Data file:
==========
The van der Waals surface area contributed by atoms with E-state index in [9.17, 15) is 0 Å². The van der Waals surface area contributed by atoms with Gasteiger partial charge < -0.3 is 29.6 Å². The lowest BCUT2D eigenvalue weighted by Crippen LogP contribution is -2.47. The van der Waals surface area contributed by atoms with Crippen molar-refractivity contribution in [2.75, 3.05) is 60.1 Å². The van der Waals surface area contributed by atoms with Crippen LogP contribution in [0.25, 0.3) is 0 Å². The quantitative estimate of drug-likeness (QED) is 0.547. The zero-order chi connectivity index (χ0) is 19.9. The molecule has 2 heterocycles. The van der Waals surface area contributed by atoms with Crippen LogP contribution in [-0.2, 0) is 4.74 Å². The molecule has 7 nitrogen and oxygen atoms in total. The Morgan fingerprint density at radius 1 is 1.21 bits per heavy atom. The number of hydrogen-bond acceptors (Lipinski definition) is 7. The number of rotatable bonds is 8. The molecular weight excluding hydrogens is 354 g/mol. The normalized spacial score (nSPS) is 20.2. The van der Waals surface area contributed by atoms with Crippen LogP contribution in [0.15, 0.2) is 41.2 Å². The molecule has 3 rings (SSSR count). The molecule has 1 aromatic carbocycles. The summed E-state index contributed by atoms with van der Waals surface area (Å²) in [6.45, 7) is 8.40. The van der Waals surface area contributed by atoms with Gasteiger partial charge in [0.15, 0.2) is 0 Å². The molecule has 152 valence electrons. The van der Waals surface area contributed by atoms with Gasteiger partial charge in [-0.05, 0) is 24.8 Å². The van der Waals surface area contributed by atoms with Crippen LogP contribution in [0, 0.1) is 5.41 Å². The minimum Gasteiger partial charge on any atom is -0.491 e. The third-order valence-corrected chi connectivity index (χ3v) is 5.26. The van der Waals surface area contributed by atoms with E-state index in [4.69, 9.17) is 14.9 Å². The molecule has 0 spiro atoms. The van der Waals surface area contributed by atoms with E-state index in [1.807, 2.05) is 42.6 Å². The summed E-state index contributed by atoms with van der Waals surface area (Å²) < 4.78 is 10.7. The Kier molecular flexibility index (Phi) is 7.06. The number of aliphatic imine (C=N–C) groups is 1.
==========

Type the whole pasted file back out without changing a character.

The van der Waals surface area contributed by atoms with E-state index in [9.17, 15) is 0 Å². The van der Waals surface area contributed by atoms with Gasteiger partial charge < -0.3 is 29.6 Å². The lowest BCUT2D eigenvalue weighted by Crippen LogP contribution is -2.47. The van der Waals surface area contributed by atoms with Crippen molar-refractivity contribution in [2.75, 3.05) is 60.1 Å². The van der Waals surface area contributed by atoms with Crippen LogP contribution in [0.25, 0.3) is 0 Å². The quantitative estimate of drug-likeness (QED) is 0.547. The zero-order chi connectivity index (χ0) is 19.9. The molecule has 2 heterocycles. The van der Waals surface area contributed by atoms with Crippen LogP contribution in [-0.2, 0) is 4.74 Å². The molecule has 7 nitrogen and oxygen atoms in total. The Morgan fingerprint density at radius 1 is 1.21 bits per heavy atom. The number of hydrogen-bond acceptors (Lipinski definition) is 7. The number of rotatable bonds is 8. The molecular weight excluding hydrogens is 354 g/mol. The normalized spacial score (nSPS) is 20.2. The van der Waals surface area contributed by atoms with Crippen LogP contribution in [0.15, 0.2) is 41.2 Å². The molecule has 3 rings (SSSR count). The molecule has 1 aromatic carbocycles. The summed E-state index contributed by atoms with van der Waals surface area (Å²) in [6.45, 7) is 8.40. The van der Waals surface area contributed by atoms with Gasteiger partial charge in [0.15, 0.2) is 0 Å². The molecule has 152 valence electrons. The van der Waals surface area contributed by atoms with Gasteiger partial charge in [-0.05, 0) is 24.8 Å². The van der Waals surface area contributed by atoms with Crippen LogP contribution in [0, 0.1) is 5.41 Å². The minimum Gasteiger partial charge on any atom is -0.491 e. The third-order valence-corrected chi connectivity index (χ3v) is 5.26. The van der Waals surface area contributed by atoms with E-state index in [4.69, 9.17) is 14.9 Å². The molecule has 0 spiro atoms. The van der Waals surface area contributed by atoms with E-state index in [1.807, 2.05) is 42.6 Å². The summed E-state index contributed by atoms with van der Waals surface area (Å²) < 4.78 is 10.7. The Kier molecular flexibility index (Phi) is 7.06. The number of aliphatic imine (C=N–C) groups is 1.